> I had thought that the main cause of a hangover was a dehydrated brain
> brought on by the drying effect (and isn't there a diuretic effect, too?) of
> alcohol, and the best way to prevent one was to consume quantities of water
> nearly equal in volume to the mead you're drinking.

Correct. Ethanol tends to move water from cells into the bloodstream, where
it is excreted by the kidneys (so the diuretic effect is secondary to the
osmolar effect). This cellular dehydration is the primary cause of hangover.



RandomTag: "'…With liberty and justice for all.' What part of ALL didn't
you understand?" — Sen. Pat Schroeder (D-Colo)

Subject: Re: Pectinase
From: "Randy Goldberg MD" <>
Date: Wed, 2 Jul 2003 16:14:45 -0400

> I've found that adding pectic enzyme to all my melomels, heated or no,
> greatly aids in their clearing.


> Sometimes the aid to clarification is remarkable, producing a clear mead
> from a cloudy one in mere days, after months of little to no clearing has
> occurred.

Note that pectinase is an enzyme, and therefore, by definition a protein. It
is therefore subject to conformational changes that affect its activity. The
higher the percentage of ethanol in your solution, the less effective the
pectinase will be – which is why all the instructions urge you to add
pectinase at the beginning of fermentation. It will work at the end, but you
may need more pectinase, or more time, to acheive the desired effect.



RandomTag: (A)bort, (R)etry, (T)apdance?

Subject: A word for the day.
From: Mark Taratoot <>
Date: Thu, 3 Jul 2003 18:11:52 -0700 (PDT)


I subscribe to a service that sends a "word a day" during week
days. Funny it should be that a couple weeks ago an interesting
homonym/homophone showed up that I wanted to share. The word is
meed. Pronounced the same as our beverage of choice, this noun
comes from the same root (middle English; mede). How interesting
that the definition is "Reward; recompense; wage."

So, you really should consider your mead the fruit of your labor;
the payment of your patience, and your just reward. In fact, I
think I'll go have myself a glass right now! My only problem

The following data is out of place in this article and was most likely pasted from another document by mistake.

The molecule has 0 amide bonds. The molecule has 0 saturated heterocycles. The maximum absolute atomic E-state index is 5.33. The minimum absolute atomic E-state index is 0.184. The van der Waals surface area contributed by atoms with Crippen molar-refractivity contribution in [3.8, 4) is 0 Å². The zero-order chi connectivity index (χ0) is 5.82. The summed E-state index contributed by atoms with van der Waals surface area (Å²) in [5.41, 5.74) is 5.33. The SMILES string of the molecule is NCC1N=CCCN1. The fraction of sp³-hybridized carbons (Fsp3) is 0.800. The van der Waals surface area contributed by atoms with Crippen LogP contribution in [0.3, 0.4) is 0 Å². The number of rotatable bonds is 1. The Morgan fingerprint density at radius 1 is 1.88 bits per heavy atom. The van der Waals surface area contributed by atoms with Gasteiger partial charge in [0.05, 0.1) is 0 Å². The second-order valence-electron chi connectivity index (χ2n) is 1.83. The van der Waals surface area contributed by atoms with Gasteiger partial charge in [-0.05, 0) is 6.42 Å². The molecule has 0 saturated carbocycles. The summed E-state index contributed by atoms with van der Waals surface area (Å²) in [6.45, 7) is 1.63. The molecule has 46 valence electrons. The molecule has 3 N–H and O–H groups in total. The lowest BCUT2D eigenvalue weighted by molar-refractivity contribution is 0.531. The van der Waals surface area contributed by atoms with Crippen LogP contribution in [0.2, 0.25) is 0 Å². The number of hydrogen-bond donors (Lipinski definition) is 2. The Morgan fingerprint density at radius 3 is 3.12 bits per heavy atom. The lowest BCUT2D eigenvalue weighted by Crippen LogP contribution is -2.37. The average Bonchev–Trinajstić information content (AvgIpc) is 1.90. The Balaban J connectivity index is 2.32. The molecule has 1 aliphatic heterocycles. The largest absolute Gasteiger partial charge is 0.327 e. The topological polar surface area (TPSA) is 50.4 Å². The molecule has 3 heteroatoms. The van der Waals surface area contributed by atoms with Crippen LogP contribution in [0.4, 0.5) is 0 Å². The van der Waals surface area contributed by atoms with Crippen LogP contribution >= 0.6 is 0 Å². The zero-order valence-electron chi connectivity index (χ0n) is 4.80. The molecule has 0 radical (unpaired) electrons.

will be picking one out!

  • -m

p.s., If you are interested in A Word A Day, send an e-mail to with "Subject:" line as "subscribe <Name>"  

or visit No
affiliation other than a subscriber trying to fill my brain with
words I may never use.


Mark Taratoot

Subject: Can You Keg Mead?
From: Joe Azzarello <>
Date: Fri, 04 Jul 2003 23:26:33 -0400


I am new to making Mead and in fact have just started my first batch. I
have been homebrewing for a while so I do have some experience with the
process. My question is about the fermentation and bottling/kegging
process. Do I need to leave it in a carboy for 2 to 6 months to ferment?
Can I ferment in carboys for a couple of weeks and then transfer it with
the priming sugar to a corny keg and let it finish off in there? I try
to avoid bottles since they are so much work. Does anyone keg Mead or
should I bottle it?

Thanks for the help.


Subject: Re: Mead Lover's Digest #1024, 2 July 2003
From: Belinda Messenger <>
Date: Mon, 7 Jul 2003 08:06:59 -0700 (PDT)

Subject: Re: astringency problem
From: Robert Sandefer <>

Hmmm…tannins, you think? I don't know. It seems more
sour/tart to me although I had a judge call it
astringent (and acidic). I could certainly try
isinglass to drop the tannins but I'm afraid that
might also clear the lovely dark red color.
The tartness seems to be masked somewhat with
Does that provide any further hints?

End of Mead Lover's Digest #1025